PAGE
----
Always on Edge: my life with Jason Brookes

December 8, 2019
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In the autumn of 1995, I interviewed for a writing position on Edge magazine. I had no experience in publishing; I’d spent a year since leaving university writing manuals and design documents for the developer Big Red Software, but I was desperate to be a journalist. Although I hadn’t read Edge that much, everyone I worked with treated it like a holy text. It felt like a long shot. Then Jason Brookes turned up late for my interview, was friendly but distracted throughout, and at the end set me a writing task before disappearing completely. I assumed I had failed. Over a month later however, he called me and offered me a job. This was my first inkling that Jason had his own way of working.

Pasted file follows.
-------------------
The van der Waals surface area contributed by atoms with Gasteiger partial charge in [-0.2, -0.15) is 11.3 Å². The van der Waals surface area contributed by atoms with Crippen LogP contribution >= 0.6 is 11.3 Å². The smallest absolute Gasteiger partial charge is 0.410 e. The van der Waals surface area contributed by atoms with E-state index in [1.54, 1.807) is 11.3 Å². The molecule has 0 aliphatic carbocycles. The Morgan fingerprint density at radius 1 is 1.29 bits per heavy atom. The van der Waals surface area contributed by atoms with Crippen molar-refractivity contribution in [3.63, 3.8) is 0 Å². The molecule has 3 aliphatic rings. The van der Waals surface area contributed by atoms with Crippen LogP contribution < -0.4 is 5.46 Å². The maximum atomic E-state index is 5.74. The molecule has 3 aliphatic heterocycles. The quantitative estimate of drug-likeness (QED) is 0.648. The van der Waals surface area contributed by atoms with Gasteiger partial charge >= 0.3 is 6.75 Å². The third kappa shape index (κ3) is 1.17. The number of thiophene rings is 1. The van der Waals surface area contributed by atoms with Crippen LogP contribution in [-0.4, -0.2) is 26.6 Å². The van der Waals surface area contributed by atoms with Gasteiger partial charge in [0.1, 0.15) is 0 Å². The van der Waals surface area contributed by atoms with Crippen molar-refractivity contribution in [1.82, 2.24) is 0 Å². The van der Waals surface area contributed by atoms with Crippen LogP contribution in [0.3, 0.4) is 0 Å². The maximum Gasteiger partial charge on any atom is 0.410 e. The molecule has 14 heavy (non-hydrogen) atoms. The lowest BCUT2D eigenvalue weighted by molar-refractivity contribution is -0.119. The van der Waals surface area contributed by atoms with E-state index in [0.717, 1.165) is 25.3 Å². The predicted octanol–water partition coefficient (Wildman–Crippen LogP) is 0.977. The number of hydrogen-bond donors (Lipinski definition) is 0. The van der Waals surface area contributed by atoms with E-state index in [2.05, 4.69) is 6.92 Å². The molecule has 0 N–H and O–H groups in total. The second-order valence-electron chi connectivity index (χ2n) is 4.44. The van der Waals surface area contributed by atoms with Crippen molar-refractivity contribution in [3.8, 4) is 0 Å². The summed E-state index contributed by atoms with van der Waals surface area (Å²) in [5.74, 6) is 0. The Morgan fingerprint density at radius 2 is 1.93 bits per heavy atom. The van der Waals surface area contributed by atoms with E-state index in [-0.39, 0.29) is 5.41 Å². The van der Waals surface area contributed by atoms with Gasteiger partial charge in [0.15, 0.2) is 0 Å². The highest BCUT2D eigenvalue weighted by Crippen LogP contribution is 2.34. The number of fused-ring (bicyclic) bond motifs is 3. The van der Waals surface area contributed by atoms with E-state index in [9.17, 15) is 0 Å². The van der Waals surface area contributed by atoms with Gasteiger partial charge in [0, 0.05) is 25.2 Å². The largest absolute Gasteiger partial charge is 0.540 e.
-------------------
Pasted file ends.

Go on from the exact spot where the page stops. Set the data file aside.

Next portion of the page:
Three days ago I got a call from Simon Cox who joined Edge just after me and later became deputy editor. Jason had been ill for three years – he died in the early hours of Monday morning. Between long difficult pauses, Simon and I swapped a few stories about our time on the magazine. I put the phone down and cried, and thought about Jason. That’s what I’ve been doing ever since.

Jason Brookes began his journalism career at the cult Super Nintendo magazine SuperPlay, under the tutorage of launch editor, Matt Bielby. He’d originally applied for a job on the Sega magazine, Mega, but editor Neil West soon realised Brookes was a complete Nintendo fanboy and pushed him Bielby’s way. “From the start, we were influenced by Japanese magazines – not just games mags, but women’s mags, car mags and anything else we could get our hands on – as well as Japanese comics and anime,” says Bielby. “What struck me about Jason was just how much he knew about and loved Japanese culture – and gaming in particular, and Nintendo especially amongst that. He knew more about all of it than the rest of us put together.

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